Odds-on favourite to be PM to set out deregulatory investment zone plan to create new towns

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Liz Truss will today set out plans to remove planning restrictions and other regulations to boost housebuilding and other development in new ‘investment zones’.

Truss, who is now odds-on to beat Rishi Sunak to become Conservative leader, said the new zones are ‘at the heart of my vision for levelling up”

She said: “We will work with local communities to identify sites ripe for transformation across the country through lower taxes, reduced planning restrictions and red tape. These zones would open the floodgates to new waves of investment.”

Truss said the move will create “new hubs for innovation and enterprise” in the spirit of Victorian model villages such as Bournville in Birmingham and Saltaire, in Yorkshire.

liz truss

Liz Truss is currently odds-on favourite to be Britain’s next prime minister (pic: Shutterstock)

She added: “My investment zones will rejuvenate local areas in the same way the London Docklands was regenerated, with new jobs in the industries of the future.”

She said under her plan Britain will play to its strength “as a science and tech superpower”.

Truss did not in her piece spell out the exact nature of her planned deregulation.

However according to reports the zones will have areas focused on commercial, residential or industrial development and a streamlined residential planning process on the periphery. Height restrictions and other building regulations could also be relaxed, although Truss’ team is reportedly insisting no safety restrictions will be watered down. Truss’s campaign team has been approached for comment.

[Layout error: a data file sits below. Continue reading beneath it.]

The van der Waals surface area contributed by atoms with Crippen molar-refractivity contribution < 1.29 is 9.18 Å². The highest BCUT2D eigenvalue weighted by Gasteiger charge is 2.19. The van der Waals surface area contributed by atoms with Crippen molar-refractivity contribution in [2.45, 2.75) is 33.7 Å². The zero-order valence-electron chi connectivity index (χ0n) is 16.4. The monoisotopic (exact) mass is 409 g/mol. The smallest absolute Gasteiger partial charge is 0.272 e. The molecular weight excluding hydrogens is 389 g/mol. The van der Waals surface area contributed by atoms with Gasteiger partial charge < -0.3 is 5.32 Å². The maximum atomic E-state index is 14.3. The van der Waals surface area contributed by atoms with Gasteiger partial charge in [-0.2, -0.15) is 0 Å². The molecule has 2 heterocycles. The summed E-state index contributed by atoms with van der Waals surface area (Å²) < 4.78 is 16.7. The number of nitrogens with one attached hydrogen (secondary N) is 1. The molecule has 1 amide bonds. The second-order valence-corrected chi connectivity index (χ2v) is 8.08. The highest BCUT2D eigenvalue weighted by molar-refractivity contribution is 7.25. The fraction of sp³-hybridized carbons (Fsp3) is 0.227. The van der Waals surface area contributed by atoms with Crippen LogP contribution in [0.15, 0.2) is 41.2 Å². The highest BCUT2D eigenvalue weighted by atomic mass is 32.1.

See also>> Sunak v Truss: their track records on housing

See also>> Housing Today launches campaign for A Fair Deal for Housing

See also>> 300,000 homes a year is achievable if we can remove barriers to delivery

The move follows Truss last week promising to ditch central ‘Stalinist’ housing targets, implying she would ditch the Conservative manifesto pledge to increase house building to 300,000 homes year by the mid-2020s.


Bournville was built in the late 1800s for Cadbury chocolate factory workers

This would go against Housing Today’s A Fair Deal for Housing campaign, which is calling on the government to re-commit to building 300,000 homes a year with a proper plan to get housebuilding going.

A Fair Deal for Housing

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Housing Today believes the government should not back away from its manifesto pledge of building 300,000 new homes a year by the middle of the decade. We badly need more homes, and a lack of supply is a major factor in creating problems of affordability for both buyers and renters.

Over the next few months, Housing Today  will be exploring potential solutions to help us ramp up housebuilding to 300,000. These are likely to include different ways of working, funding asks of government and policy ideas that could boost housebuilding.

We want to hear from you: what do you think can make a difference at a policy level?

What can the industry do better?

We believe that, with the right commitments from ministers and the industry, it is possible to build more homes and help the government to meet its objectives to “build beautiful”, improve quality and safety, boost home ownership and level up the UK.

Click here to find out more about the campaign